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The editors of The Day are correct to note that the City Council should proceed with caution in approving a bonding ordinance to satisfy the city's commitment to fund our school district's conversion to an all-magnet regional school district ("Don't rush approval of NL school bonding," June 25).
The editors are wrong, however, in suggesting that the councilors should not vote to approve the current ordinance pending before them.
The ordinance now before council includes numerous legal protections and safeguards that satisfy the concerns raised by both the editors of The Day and by several members of the council.
This ordinance includes provisions that:
1) No bonding shall be done until the finance director, City Council, and the mayor certify that the city has the financial ability to pay the debt service on this bonding. If the council does not have the necessary financial certifications at that time, and if the people of the city have not approved a budget at that time that can sustain the debt service required for this project, then the city cannot legally bond any of the funding authorized by this ordinance. Therefore, approval of this ordinance now is not the last financial approval that will be required of the City Council, or the people of New London.
2) No bonding can legally be done by the city until the city administration and Board of Education agree to a Memorandum of Understanding that provides for the adequate funding of facilities maintenance. The city must be assured we can maintain these new buildings before they are built or no bonding for this project may legally proceed.
3) No bonding can legally proceed until a Memorandum of Understanding is in place to consolidate city and school financial operations. Both the City Council and the Board of Education have already passed resolutions calling for this consolidation, and this initiative has been supported by many frequent petitioners of city and school budgets. Consolidation would bring better efficiency in applying for state reimbursements on these construction projects and provide more efficient budget transparency for all taxpayers.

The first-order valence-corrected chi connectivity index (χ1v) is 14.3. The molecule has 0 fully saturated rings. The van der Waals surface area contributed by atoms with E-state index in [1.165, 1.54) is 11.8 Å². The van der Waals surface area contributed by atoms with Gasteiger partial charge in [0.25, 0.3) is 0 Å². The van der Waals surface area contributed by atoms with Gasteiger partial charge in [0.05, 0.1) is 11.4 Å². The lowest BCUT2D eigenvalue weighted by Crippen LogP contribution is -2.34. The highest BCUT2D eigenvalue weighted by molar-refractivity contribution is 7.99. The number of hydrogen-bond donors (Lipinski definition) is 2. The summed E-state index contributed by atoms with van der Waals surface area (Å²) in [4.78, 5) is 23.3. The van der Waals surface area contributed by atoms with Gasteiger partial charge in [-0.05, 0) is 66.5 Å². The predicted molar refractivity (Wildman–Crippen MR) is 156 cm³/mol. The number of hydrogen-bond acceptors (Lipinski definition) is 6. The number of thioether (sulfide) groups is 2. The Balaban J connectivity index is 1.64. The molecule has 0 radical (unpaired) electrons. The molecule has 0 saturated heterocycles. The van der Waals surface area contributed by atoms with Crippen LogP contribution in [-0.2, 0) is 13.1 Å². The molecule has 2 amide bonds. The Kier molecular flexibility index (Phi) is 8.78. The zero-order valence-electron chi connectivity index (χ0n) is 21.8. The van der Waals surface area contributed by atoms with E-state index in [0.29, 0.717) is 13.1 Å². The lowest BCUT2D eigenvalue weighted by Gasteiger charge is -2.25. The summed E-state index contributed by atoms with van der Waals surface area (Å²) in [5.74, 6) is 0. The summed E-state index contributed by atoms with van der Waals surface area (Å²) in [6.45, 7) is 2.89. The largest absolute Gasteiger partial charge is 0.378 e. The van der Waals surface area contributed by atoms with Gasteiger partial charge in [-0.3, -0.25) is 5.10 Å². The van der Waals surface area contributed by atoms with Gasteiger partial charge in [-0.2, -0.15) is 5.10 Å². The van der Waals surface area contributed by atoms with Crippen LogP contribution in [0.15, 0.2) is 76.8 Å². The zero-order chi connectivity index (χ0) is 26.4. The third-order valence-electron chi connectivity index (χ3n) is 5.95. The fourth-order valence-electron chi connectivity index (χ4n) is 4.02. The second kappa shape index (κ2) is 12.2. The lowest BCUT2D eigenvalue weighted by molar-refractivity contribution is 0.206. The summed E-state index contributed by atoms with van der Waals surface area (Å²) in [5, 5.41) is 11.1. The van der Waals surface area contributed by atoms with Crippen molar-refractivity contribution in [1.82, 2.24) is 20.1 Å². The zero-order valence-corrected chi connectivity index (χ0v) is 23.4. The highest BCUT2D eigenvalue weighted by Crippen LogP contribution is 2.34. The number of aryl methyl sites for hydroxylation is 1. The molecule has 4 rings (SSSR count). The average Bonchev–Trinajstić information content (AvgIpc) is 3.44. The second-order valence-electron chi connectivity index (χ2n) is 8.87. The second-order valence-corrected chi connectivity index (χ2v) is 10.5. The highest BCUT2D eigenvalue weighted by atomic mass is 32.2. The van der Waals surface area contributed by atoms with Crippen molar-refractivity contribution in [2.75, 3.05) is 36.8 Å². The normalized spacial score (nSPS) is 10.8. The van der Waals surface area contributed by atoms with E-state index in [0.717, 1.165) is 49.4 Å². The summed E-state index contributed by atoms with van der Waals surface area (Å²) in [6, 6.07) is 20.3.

In short, this vote by the City Council is not even close to the last step in approving this funding. Voting yes does not subject the city to any financial liability at this time. Indeed, no bonding is expected for several years. This ordinance, even if passed by the council, will also likely be petitioned and put to referendum.
The council voting no, however, risks the state re-imbursement rates that we must lock in by June 30. Voting no also jeopardizes the accreditation of New London High School.
It should also be noted that The Day's Editorial Board, as well as some councilors, have suggested it may be more prudent to break the project into several bonding ordinances. This would be shortsighted because Bennie Dover Jackson Middle School is also in critical disrepair. It would be reckless to delay authorizing this bonding and risk raising the cost of repairing Bennie Dover by millions. It could also diminish the effectiveness of an all-magnet conversion by separating these projects and risking the possible exclusion of any pathway from this overall plan.
The council should vote yes and move this forward to a vote of the people. The subsequent referendum campaign, which will last several months, will provide the public a chance to fully vet this proposal. Even if approved at referendum, the council will still need to grant final approvals at a later date, and only after the safeguards in place in this ordinance are fully satisfied.
The short time frame the council was given to move this forward is unfortunate but was unavoidable. Nevertheless, the council needs to act. Failure to do so could cost the city an opportunity to do something that other cities can only dream about. A yes vote, with these safeguards in place, is prudent and responsible; a no vote, at this time, would be a terrible and unnecessary mistake.
Daryl Justin Finizio is the mayor of New London.